I grew up programming C++ and Java where everything was safe and beautiful. Compilers made sure to keep me in check if I ever strayed. Of course, everyone did a little Perl in college, but I didn't inhale. Kids these days are all about PHP on the backend and Javascript on the front. In trying to be hip, I do the same (for web development). The problem I keep running into is I accidentally add a dollar sign ($) in front of regular variables in Javascript and of course no one says anything because that's legal syntax often used for jQuery objects.

Are there any debugging tools or dev tricks to catch this dollar sign confusion? Do you often make the same mistake, and how do you deal with it emotionally? Chrome dev tools don't always see this is a Javascript error. I use PhpStorm and Emacs for development, but those don't catch my stupidity, although I suspect Emacs does but chooses to not tell me about it out of spite.

If you think this question is ridiculous, I think you are right. But we live in a world where a variable has a dollar sign in front of it. In such a world, nothing is ridiculous.

  • 2
    Emotionally? Just lash out at your colleagues. Jun 8, 2013 at 23:53
  • @ChrisSchiffhauer Unfortunately I work in academia where complete and utter isolation is the name of the game. I would have to schedule a meeting with a colleague in order to last out, and that would take away the spontaneity of it all. Jun 9, 2013 at 0:35

1 Answer 1


There is nothing wrong in using $ in variables. I wouldn't do it on purpose on every variable, but it's still a valid syntax. jQuery is one of the examples where $ is used as a variable name. That's also why "Chrome dev tools don't always see this is a Javascript error", because there is no error in the first place.

If you are afraid of writing code like:

var demo = function demo() {
    var a = 123;
    $a = 456; // A new variable is created in global scope.

then you have to use a style checker, like jsLint, jsHint or Google Closure Linter. Which one of those? It's up to you to make a choice. To help you with that, here are a few notes:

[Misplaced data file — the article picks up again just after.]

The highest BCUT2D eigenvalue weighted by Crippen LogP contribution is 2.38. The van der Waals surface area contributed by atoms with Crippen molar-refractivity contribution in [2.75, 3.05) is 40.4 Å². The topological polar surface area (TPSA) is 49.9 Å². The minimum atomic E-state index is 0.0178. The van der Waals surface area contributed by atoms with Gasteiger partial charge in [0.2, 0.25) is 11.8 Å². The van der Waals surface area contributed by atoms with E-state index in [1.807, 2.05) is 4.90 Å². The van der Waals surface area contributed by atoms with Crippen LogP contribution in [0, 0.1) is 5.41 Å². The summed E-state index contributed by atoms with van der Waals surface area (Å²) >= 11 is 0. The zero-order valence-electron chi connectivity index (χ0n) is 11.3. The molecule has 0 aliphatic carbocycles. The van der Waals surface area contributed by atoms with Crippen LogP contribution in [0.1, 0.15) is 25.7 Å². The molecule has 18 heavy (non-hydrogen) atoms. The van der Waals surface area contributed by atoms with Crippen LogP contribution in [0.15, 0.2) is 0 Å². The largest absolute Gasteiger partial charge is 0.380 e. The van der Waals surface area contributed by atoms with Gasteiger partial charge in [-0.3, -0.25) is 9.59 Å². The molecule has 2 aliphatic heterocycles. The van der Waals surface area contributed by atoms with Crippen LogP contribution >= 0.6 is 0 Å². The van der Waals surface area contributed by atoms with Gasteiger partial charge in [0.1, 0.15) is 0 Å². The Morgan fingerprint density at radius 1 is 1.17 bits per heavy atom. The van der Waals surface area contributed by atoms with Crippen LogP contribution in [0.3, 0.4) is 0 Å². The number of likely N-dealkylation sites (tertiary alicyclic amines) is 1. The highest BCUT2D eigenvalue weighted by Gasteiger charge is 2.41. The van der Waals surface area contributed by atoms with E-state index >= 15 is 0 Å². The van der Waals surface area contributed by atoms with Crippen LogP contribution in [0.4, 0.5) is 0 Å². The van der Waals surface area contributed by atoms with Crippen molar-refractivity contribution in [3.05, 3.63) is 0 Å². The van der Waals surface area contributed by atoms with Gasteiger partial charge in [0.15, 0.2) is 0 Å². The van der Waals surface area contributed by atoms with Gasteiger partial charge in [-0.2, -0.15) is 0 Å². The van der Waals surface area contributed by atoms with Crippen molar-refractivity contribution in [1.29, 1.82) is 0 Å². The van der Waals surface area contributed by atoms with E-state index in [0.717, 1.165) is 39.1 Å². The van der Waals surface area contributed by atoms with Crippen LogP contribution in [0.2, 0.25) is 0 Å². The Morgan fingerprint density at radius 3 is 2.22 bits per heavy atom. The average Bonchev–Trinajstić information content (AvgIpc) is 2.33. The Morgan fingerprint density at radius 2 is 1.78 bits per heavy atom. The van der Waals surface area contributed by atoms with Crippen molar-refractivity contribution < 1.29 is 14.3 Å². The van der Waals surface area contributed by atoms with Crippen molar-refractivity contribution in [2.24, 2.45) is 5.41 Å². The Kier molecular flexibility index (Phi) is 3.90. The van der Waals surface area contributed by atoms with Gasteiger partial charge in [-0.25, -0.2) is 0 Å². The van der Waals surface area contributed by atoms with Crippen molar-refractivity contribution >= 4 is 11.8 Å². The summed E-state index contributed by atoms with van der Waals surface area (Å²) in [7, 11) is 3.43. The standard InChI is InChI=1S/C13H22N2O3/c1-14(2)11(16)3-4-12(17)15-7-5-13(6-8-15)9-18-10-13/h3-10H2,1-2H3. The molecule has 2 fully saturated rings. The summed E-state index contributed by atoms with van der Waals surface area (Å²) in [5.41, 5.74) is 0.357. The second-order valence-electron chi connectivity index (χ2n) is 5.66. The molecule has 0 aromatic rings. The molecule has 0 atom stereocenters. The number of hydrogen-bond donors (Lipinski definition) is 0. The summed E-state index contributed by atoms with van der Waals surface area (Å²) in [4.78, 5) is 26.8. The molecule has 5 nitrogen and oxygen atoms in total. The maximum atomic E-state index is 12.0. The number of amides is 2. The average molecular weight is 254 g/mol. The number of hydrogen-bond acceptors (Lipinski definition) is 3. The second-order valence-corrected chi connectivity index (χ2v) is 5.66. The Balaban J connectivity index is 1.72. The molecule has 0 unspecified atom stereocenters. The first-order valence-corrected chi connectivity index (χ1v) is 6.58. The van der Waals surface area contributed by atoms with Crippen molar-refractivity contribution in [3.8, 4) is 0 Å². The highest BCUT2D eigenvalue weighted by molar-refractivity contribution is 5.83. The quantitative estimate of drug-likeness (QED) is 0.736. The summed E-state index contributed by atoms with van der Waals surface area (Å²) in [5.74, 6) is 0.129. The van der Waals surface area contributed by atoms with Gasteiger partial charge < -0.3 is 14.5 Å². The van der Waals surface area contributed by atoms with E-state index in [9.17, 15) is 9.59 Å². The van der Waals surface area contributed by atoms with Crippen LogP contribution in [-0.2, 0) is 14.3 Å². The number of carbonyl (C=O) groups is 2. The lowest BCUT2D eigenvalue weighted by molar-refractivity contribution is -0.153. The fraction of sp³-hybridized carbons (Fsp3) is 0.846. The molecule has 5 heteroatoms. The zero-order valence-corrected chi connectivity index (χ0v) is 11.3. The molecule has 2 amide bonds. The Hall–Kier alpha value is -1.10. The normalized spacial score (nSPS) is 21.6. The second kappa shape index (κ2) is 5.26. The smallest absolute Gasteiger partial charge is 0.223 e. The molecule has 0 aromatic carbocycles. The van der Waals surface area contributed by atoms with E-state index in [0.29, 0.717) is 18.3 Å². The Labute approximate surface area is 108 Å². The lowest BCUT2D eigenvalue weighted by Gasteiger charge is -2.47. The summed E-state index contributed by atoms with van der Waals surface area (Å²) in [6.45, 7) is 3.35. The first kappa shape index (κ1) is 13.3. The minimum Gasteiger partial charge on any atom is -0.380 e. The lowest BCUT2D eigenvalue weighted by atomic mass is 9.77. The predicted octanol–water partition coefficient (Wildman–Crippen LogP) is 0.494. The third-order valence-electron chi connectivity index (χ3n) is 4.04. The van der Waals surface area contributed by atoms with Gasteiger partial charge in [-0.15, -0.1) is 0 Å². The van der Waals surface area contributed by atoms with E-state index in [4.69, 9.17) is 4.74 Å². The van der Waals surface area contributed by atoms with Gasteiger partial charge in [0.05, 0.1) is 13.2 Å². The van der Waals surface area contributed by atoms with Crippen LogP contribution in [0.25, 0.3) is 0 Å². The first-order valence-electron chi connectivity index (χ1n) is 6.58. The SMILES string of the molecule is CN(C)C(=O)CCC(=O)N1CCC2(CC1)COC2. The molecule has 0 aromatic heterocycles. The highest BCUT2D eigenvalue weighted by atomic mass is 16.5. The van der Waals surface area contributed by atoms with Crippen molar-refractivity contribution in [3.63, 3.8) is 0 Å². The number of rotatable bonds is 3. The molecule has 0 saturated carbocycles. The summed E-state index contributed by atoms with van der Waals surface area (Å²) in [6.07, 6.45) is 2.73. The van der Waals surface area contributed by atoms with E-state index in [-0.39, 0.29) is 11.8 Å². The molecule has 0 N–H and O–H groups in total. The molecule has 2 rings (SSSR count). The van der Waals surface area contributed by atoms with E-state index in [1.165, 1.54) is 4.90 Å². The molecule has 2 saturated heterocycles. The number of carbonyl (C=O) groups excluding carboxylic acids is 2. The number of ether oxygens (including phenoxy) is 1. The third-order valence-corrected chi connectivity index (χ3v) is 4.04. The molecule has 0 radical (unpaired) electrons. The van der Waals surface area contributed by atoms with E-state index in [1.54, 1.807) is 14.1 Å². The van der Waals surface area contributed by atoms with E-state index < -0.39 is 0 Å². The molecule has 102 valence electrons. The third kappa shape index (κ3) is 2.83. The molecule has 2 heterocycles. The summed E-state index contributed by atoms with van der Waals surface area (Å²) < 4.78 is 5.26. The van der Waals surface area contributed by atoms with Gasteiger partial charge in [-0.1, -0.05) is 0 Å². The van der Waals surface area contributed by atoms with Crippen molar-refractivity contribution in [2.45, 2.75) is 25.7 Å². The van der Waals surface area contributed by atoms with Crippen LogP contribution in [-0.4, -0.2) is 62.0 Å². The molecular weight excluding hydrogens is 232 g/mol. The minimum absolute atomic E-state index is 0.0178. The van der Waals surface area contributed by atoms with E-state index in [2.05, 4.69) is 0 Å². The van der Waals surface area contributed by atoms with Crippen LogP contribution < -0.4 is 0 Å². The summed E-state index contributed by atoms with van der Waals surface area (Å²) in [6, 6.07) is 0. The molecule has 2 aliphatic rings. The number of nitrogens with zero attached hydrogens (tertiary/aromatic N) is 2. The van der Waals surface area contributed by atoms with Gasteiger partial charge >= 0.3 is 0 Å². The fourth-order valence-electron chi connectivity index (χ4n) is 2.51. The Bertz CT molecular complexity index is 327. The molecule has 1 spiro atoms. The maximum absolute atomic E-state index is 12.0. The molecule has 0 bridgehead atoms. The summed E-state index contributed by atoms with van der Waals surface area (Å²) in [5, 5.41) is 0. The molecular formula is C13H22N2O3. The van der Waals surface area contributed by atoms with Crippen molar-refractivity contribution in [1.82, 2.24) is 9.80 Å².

Google Closure Linter follows Google JavaScript Style Guide, known to be cleverly done. Using a well-known style for JavaScript or any of six other languages is a good idea: when you share your code or hire a new developer, chances are they are already familiar with this style.

Many developers are familiar with Douglas Crockford style as well. This style is explained in detail in JavaScript: The Good Parts, a book worth be bought by anyone who works with JavaScript.

As for jsHint, I can't really find what conventions are used, and the website itself seems to avoid talking about that subject. Maybe I missed something.

Support by IDEs

Both jsLint and jsHint are supported by PhpStorm. This is also the case of Google Closure Linter.


Google Closure Linter is one of a series of tools. If you're already using Google Closure Compiler or Google Closure Library, it would be preferable to chose Closure Linter above other tools.


jsLint is known to be strict. jsHint is more permissive, which is not always a good thing. For example, one of the reasons to fork jsLint for jsHint is explained in an article which shows bad code which will produce a error in jsLint, but not in jsHint:

/*global jQuery */

// Example taken from jQuery 1.4.2 source
    /* ... */

    isEmptyObject: function( obj ) {
        for ( var name in obj ) {
            return false;
        return true;

    /* ... */

The code is bad, because it looks like JavaScript has block scope, while it hasn't. See JavaScript: The Good Parts, p. 102, Appendix A: Awful Parts, Scope. In other words, looking at the code without knowing the language, we expect name to not being visible outside the loop, while it will remain visible.

As for Google Closure Linter, I believe that it's somewhere in the middle between jsLint and jsHint, but I haven't enough information to support that.


I would avoid jsHint: it's too permissive, meaning that it would not find potential bugs the other linters would detect. The style guide which is used is difficult to find.

Among jsLint and Google Closure Linter, the choice isn't obvious. Both are written by experts, both follow strict, well described style guide already followed by thousands of developers. Use both for some time, then pick one which is more practical for you.

  • +1: Beat me to it. I started dropping my semicolons when I switch languages from F# to C#, so can I share your pain ;)
    – scrwtp
    Jun 8, 2013 at 22:01
  • 2
    Just a note, since OP is using PhpStorm: Both JSLint and JSHint are integrated and can be set up to inspect their code on demand or even on the fly. Errors like the one in your example are quite easy to catch.
    – yannis
    Jun 8, 2013 at 22:05

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